Sunday, May 8, 2016

CS 16:55 (Ade) 


Hex/Quigley 14:54 (Jenni) 


LAT 11:42 (Jenni) 


NYT 11:35 (Amy) 


WaPo 9:17 (Jenni) 


David Kahn’s New York Times crossword, “Liquid Condensation”—Amy’s write-up

NY Times crossword solution, 5 8 16 "Liquid Condensation"

NY Times crossword solution, 5 8 16 “Liquid Condensation”

Science people: Is the “liquid condensation” title redundant? The theme is a two-way rebus. In the Downs, it’s HHO, or H2O. In the Acrosses, it’s WATER and it’s been inserted into various phrases to create new made-up phrases:

  • 27a. [Advice to captains plagued by pirates?], CHANGE YOUR {WATER}WAYS.
  • 35a. [Direction taken by a large pipe?], WATER MAIN COURSE. Sewer/plumbing, not great fodder for humor.
  • 63a. [Container to keep a canine cool?], DOGGY WATER BAG. What’s a water bag? I know of those CamelBak things used by some hikers and runners, but those are “hands-free hydration systems.”
  • 72a. [Telegrams sent by those in trouble?], HOT WATER WIRES. If any of you have sent or received a telegram in the current century. I’d love to hear about it. (Maybe wires in a bomb that needs to be defused as an alternative clue angle?)
  • 95a. [Conservative’s opinion of the Republican presidential candidates?], GOOD AS GOLDWATER. This ’60s political reference has new currency as people discuss divisive presidential nominees.
  • 108a. [Oceans?], SALTWATER OF THE EARTH.

The theme entries’ wordplay doesn’t bring the funny, but the Down crossings with the HHO rebuses are all rock-solid (though I’m surprised to see RANC{H HO}USES clued as [Home on the range], given that there are a zillion one-story houses called ranch houses that are many miles away from the nearest ranch).

Felt like there was a lot of fusty old fill in the grid, and other not-great stuff. RE MI, -ITIS, NSEC, ORONO, NOB, JAS, E’EN, French suffix (!) -IERE, EERO atop ROAN crossing ST LEO, plural NEALS, OSOS, ASYLA, an Estonian ESTH (this is in none of the dictionaries indexed by—they all have it as an abbreviation for Esther or “Esthonia”), plural REOS, ATRA, OONA (this one was on 11 episodes of Game of Thrones several years ago), partial name DOREN, and plural NAES.

Favorite fill: HIGH-OCTANE and THE HUSTLER.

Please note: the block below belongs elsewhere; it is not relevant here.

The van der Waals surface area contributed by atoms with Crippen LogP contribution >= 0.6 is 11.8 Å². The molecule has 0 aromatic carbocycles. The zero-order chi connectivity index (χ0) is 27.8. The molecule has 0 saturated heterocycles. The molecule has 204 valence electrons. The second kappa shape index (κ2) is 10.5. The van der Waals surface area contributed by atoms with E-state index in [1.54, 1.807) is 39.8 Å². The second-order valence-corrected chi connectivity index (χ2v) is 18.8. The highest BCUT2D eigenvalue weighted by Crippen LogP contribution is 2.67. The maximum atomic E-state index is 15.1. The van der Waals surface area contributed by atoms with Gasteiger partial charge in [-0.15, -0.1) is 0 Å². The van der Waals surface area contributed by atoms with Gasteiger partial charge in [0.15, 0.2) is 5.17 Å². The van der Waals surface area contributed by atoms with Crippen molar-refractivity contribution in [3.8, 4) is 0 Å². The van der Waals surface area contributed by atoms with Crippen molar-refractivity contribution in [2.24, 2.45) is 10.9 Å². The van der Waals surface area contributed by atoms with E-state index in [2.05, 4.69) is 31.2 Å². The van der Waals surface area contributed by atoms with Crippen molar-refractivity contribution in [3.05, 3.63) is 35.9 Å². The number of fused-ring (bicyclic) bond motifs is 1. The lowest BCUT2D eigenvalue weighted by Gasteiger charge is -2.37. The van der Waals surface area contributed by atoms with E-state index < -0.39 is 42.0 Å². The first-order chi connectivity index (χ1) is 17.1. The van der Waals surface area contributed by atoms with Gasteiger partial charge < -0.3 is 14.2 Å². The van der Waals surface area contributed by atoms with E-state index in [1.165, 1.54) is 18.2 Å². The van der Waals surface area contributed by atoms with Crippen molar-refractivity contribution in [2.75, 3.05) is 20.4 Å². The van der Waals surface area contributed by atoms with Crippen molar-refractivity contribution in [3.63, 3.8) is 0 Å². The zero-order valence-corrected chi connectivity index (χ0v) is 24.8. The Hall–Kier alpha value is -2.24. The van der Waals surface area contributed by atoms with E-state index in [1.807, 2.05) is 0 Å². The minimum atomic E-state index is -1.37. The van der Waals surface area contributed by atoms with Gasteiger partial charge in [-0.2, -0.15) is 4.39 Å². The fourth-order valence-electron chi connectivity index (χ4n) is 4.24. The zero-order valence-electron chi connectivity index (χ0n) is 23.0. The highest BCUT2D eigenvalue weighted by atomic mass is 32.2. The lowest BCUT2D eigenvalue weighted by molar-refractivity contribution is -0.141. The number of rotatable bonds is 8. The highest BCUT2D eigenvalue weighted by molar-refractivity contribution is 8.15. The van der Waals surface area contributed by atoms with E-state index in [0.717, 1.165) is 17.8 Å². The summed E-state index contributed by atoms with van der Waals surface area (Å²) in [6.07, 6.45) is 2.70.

Three more things:

  • 109d. [Baseball executive Epstein], THEO. First couple years at the Cubs, we had our doubts about him. But now? He’s looking like he knows what he’s doing. If the Cubs sweep the Nats on Sunday (they just beat them the last three days), they’ll have an .800 record. It’s bonkers.
  • 87a. [1982 coming-of-age movie], DINER. Wait. You can “come of age” when you’re already in your early 20s? Feels like more of an act-your-age movie.
  • 51a. [Bibbled], DRANK. Have not seen the clue word before. Judging from, this isn’t a word that your standard (not unabridged) American dictionaries include.

3.2 stars from me. The short fill left me wishing for better, and the theme was short on laughs.

Alan Arbesfeld’s Sunday Challenge CrosSynergy crossword —Ade’s write-up  

CrosSynergy Sunday Challenge crossword solution, 05.08.16

CrosSynergy Sunday Challenge crossword solution, 05.08.16

Hello there, everybody! And a special hello to all of the women who are reading this who are mothers, as I want to wish you all a very Happy Mother’s Day!

We have Mr. Alan Arbesfeld at bat for today’s Sunday Challenge, and he brings a whole lot of long fill with this interesting grid. There were eight different 15-letter entries, and pretty much all of them brought some goodness. Well, maybe not FEELING ONE’S OATS, as that was a little bit of a letdown (37A: [Displaying high energy]). Maybe that’s because I hadn’t heard of that phrase before today. Other than that, enjoyed the grid, and the high number of three-letter entries didn’t bother me too much. Started the solving with a gimme for me, which was MACHINA, as the title of that movie has just stuck in my head ever since I saw the trailer for it (1D: [“Ex _______” (2015 film)]). Northwest went down really quick, and after I got NEAREST RELATIVE, then things got moving for me (3D: [Health form information]). Think I’ve seen that clue enough times for RAMON that that ended up being pretty straightforward, as I put that down without thinking of the consequences – if there were going to be any (35A: [Martin Sheen’s real first name]). Probably my favorite clue/entry combo was GREMLIN, as I think I’ve used that word more times to describe those types of situations described in the clue than I care to imagine (60A: [Unseen troublemaker]). Either that’s why I liked it, or because it allowed me to think about the movie Gremlins. There was more “blah” fill than in most of these Sunday Challenges: from feel one’s oats to ARIDEST (13D: [Least interesting]) to OOHER (39D: [Fireworks viewer, usually]), as well as a number of those three-word entries. At least for me, the long fill made up for it, though I’m sure that won’t be everybody’s sentiment.

“Sports will make you smarter” moment of the day: PRINCETON TIGERS (8D: [Ivy League team whose only loss in 2015 came in the second round of the NCAA Tournament]) – In the 2014-15 season, the PRINCETON TIGERS’ women’s basketball team had one of the greatest seasons in Division I women’s basketball history, going a perfect 30-0 in the regular season and achieving the highest ranking any Ivy League women’s basketball team ever has had in the Associated Press Poll (No. 13). In the NCAA Tournament, Princeton defeated the University of Wisconsin-Green Bay before losing in the second round to top-seeded Maryland in College Park, MD. Now it just so happens that a certain crossword blogger covered Game No. 17 of Princeton’s undefeated regular season in 2015 and interview their leading scorer and star player of that time, Blake Dietrick. Take a look at Amy’s awesome reporting of the game against Penn! Oh…that’s not Amy?

Thank you for the time, and I’ll see you tomorrow!

Take care!


Pam Amick Klawitter’s Los Angeles Times crossword, “Communication Update” – Jenni’s writeup